gms | German Medical Science

63rd Annual Meeting of the German Society of Neurosurgery (DGNC)
Joint Meeting with the Japanese Neurosurgical Society (JNS)

German Society of Neurosurgery (DGNC)

13 - 16 June 2012, Leipzig

Outcome and survival following surgery on primary and secondary malignant meningiomas

Meeting Abstract

  • T. Juratli - Klinik und Poliklinik für Neurochirurgie, Carl Gustav Carus Universitätsklinikum, Dresden
  • K. Geiger - Institut für Pathologie und Neuropathologie, Carl Gustav Carus Universitätsklinikum, Dresden
  • C. Mierke - Klinik und Poliklinik für Neurochirurgie, Carl Gustav Carus Universitätsklinikum, Dresden
  • M. Kirsch - Klinik und Poliklinik für Neurochirurgie, Carl Gustav Carus Universitätsklinikum, Dresden
  • G. Schackert - Klinik und Poliklinik für Neurochirurgie, Carl Gustav Carus Universitätsklinikum, Dresden

Deutsche Gesellschaft für Neurochirurgie. Japanische Gesellschaft für Neurochirurgie. 63. Jahrestagung der Deutschen Gesellschaft für Neurochirurgie (DGNC), Joint Meeting mit der Japanischen Gesellschaft für Neurochirurgie (JNS). Leipzig, 13.-16.06.2012. Düsseldorf: German Medical Science GMS Publishing House; 2012. DocDO.03.06

DOI: 10.3205/12dgnc042, URN: urn:nbn:de:0183-12dgnc0423

Published: June 4, 2012

© 2012 Juratli et al.
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Outline

Text

Objective: Malignant meningiomas World Health Organization (WHO) Grade III are rare extraaxial tumors. Malignant meningiomas may arise from low-grade meningiomas grade I or II (secondary malignant meningiomas) or develop as de novo primary malignant meningiomas. In this study, we analyzed in a retrospective single center series clinical factors influencing progression-free and overall survival following treatment of primary and secondary malignant meningiomas.

Methods: All patients undergoing craniotomy for resection of a histologically proven meningioma (WHO Grade III) between 1995 and 2010 were evaluated. We analyzed clinical, radiological and immunohistological data from these patients. Furthermore, we performed Kaplan-Meier and Cox regression analyses to determine the impact of different clinical characteristics and different treatment modalities on survival and malignization for these lesions.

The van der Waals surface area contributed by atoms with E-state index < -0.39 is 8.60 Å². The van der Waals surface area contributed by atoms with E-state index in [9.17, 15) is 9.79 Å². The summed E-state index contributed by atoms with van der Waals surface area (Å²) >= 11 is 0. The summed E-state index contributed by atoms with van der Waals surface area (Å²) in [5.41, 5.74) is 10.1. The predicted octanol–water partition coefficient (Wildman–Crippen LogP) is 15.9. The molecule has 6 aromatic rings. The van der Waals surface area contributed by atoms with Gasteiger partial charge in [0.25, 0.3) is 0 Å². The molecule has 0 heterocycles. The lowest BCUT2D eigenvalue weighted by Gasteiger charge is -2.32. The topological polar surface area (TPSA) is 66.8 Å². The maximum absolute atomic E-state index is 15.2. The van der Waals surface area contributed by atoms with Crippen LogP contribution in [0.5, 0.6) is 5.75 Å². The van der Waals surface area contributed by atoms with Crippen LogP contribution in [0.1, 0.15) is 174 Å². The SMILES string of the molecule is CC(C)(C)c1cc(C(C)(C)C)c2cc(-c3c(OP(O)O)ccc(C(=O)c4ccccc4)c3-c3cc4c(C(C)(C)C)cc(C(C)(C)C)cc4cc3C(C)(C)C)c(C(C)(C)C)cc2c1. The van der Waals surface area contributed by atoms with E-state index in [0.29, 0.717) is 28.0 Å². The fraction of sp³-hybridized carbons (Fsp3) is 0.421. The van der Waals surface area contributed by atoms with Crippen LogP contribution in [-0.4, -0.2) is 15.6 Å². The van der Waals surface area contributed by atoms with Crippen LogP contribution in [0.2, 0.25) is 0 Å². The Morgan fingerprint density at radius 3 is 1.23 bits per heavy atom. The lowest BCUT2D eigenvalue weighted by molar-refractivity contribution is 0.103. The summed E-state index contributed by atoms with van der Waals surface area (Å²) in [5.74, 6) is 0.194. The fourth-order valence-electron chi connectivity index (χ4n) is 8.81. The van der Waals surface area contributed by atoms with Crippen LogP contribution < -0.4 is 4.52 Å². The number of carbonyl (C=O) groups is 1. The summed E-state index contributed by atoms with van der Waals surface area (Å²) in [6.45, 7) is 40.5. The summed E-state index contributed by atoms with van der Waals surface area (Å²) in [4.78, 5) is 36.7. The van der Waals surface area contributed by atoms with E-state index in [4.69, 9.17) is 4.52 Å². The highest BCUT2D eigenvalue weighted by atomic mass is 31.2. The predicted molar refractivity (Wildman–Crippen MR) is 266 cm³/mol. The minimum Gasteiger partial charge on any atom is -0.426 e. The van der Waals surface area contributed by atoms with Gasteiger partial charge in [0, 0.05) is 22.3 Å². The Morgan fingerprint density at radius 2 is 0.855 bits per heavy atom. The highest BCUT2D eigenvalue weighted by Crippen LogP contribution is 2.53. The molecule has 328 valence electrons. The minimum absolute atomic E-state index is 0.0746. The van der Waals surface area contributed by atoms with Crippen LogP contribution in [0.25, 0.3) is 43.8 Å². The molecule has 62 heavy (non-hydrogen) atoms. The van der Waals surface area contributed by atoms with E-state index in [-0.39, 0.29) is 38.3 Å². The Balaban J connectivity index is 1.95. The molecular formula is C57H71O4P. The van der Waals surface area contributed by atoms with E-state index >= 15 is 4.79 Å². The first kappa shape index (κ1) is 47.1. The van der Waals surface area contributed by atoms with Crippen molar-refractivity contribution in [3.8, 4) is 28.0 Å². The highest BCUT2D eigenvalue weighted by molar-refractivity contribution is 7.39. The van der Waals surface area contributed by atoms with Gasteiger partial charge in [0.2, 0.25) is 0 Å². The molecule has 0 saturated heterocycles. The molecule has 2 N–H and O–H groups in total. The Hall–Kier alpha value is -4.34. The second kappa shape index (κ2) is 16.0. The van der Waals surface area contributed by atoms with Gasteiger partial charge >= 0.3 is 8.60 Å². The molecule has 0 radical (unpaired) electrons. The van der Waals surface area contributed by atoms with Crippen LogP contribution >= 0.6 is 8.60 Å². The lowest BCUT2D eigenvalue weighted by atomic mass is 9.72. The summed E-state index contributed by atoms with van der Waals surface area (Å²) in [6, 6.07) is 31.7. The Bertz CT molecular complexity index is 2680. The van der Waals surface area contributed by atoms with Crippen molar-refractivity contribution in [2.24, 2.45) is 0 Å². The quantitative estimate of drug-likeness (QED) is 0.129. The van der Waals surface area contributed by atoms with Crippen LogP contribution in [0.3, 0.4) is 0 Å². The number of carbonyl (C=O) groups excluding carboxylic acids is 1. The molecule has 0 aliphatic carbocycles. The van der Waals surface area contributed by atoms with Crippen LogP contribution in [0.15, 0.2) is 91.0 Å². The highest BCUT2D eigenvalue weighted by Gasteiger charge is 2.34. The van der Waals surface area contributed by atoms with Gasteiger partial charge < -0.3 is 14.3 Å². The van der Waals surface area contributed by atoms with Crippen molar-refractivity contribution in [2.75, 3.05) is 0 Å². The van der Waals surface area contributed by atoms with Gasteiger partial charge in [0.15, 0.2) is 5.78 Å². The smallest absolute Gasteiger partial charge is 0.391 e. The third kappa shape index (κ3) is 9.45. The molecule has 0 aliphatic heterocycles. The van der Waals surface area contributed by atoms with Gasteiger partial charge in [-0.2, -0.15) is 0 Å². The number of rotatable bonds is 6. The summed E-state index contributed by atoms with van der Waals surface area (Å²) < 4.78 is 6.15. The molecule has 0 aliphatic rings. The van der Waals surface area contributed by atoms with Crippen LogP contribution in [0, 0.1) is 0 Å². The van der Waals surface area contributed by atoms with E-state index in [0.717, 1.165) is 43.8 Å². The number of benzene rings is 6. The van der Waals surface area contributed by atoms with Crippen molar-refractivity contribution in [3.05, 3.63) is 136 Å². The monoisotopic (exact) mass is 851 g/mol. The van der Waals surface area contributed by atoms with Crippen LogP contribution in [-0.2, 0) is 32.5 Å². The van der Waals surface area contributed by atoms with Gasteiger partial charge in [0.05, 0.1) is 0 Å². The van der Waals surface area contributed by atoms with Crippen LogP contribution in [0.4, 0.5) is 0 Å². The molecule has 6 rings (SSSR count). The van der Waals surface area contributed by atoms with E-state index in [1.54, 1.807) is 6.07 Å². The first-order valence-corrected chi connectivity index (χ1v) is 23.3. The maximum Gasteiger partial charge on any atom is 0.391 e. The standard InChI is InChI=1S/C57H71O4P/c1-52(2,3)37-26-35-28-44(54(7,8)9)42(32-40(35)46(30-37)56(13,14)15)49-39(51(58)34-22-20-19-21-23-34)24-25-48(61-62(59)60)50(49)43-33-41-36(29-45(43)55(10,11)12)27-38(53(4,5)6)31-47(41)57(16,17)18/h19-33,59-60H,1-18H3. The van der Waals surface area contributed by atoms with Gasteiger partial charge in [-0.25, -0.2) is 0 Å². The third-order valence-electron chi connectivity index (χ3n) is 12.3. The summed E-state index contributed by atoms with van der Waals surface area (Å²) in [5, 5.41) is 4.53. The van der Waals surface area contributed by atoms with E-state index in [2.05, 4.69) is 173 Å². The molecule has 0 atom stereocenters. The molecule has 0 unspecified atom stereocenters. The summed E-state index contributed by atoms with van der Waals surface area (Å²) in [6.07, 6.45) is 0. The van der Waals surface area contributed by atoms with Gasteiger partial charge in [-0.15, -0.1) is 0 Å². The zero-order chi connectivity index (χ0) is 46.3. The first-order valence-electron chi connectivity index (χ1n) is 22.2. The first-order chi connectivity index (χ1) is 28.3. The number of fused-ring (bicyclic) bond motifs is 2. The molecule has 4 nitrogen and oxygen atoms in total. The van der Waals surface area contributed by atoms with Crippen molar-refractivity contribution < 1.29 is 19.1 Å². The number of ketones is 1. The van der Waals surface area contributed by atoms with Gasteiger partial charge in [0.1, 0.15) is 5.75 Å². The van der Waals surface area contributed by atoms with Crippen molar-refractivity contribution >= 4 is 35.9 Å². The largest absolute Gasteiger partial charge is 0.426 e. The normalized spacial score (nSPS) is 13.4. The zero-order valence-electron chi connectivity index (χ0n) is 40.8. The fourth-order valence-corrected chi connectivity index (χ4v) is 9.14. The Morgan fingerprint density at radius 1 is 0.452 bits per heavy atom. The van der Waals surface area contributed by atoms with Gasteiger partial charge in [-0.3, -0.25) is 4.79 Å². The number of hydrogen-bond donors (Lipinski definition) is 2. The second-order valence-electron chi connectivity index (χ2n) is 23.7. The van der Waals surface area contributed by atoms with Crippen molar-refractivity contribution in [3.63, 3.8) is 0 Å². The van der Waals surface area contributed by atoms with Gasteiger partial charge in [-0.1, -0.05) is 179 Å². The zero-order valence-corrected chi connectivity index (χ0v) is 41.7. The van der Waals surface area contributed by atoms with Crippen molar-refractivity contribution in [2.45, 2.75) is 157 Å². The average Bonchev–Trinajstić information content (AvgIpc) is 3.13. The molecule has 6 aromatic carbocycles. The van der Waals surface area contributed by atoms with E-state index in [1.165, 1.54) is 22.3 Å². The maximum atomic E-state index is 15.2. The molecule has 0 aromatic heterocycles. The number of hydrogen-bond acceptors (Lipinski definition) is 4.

Results: We identified 16 patients with malignant meningiomas of a total of 843 meningiomas, treated in our department. Seven patients had a secondary meningioma and nine patients a primary one. The median clinical follow-up time was 8 years (range 1–13 years). All patients with malignant meningiomas received radiotherapy, three of them received an adjuvant chemotherapy. The median overall survival rates for secondary and primary malignant meningiomas following the confirmation of histological malignizations were 6 and 10 years respectively (p < 0.05). Kaplan-Meier analysis demonstrated a marked survival benefit through repeated operations in both groups in respect to the extent of resection (p < 0.05). Further investigated factors, including gender, age, proliferation index (MIB-1), vascular density and EGFR/VEGFR-expression, failed to show a significant influence on the overall survival (p > 0.05).

Conclusions: Surgery is an effective treatment for secondary and primary WHO Grade III meningiomas at appearance and recurrence. In addition, repeated surgery was the only identified significant prognostic factor for improved PFS and OS. However, secondary malignant meningiomas seem to be of more aggressive nature than primary ones with a higher risk toward recurrence and with a significantly reduced survival time.